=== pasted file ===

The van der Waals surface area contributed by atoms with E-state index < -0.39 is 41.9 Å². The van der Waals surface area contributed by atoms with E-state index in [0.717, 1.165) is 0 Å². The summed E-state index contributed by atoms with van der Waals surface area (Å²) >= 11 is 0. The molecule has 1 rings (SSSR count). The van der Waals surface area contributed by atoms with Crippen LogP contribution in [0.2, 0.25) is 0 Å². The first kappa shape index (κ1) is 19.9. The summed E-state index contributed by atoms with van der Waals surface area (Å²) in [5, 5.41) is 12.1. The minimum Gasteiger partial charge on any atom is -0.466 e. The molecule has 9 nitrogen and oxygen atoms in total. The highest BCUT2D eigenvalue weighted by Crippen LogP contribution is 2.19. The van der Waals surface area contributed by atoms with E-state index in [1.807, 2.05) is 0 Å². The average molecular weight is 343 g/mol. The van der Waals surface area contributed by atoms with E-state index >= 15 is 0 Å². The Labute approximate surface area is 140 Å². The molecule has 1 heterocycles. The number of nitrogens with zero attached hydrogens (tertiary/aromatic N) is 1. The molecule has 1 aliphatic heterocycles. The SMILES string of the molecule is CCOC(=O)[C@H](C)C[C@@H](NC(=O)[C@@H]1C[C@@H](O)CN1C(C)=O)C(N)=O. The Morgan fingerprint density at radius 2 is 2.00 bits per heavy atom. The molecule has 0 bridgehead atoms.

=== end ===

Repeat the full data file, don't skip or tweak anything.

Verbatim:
The van der Waals surface area contributed by atoms with E-state index < -0.39 is 41.9 Å². The van der Waals surface area contributed by atoms with E-state index in [0.717, 1.165) is 0 Å². The summed E-state index contributed by atoms with van der Waals surface area (Å²) >= 11 is 0. The molecule has 1 rings (SSSR count). The van der Waals surface area contributed by atoms with Crippen LogP contribution in [0.2, 0.25) is 0 Å². The first kappa shape index (κ1) is 19.9. The summed E-state index contributed by atoms with van der Waals surface area (Å²) in [5, 5.41) is 12.1. The minimum Gasteiger partial charge on any atom is -0.466 e. The molecule has 9 nitrogen and oxygen atoms in total. The highest BCUT2D eigenvalue weighted by Crippen LogP contribution is 2.19. The van der Waals surface area contributed by atoms with E-state index in [1.807, 2.05) is 0 Å². The average molecular weight is 343 g/mol. The van der Waals surface area contributed by atoms with E-state index >= 15 is 0 Å². The Labute approximate surface area is 140 Å². The molecule has 1 heterocycles. The number of nitrogens with zero attached hydrogens (tertiary/aromatic N) is 1. The molecule has 1 aliphatic heterocycles. The SMILES string of the molecule is CCOC(=O)[C@H](C)C[C@@H](NC(=O)[C@@H]1C[C@@H](O)CN1C(C)=O)C(N)=O. The Morgan fingerprint density at radius 2 is 2.00 bits per heavy atom. The molecule has 0 bridgehead atoms.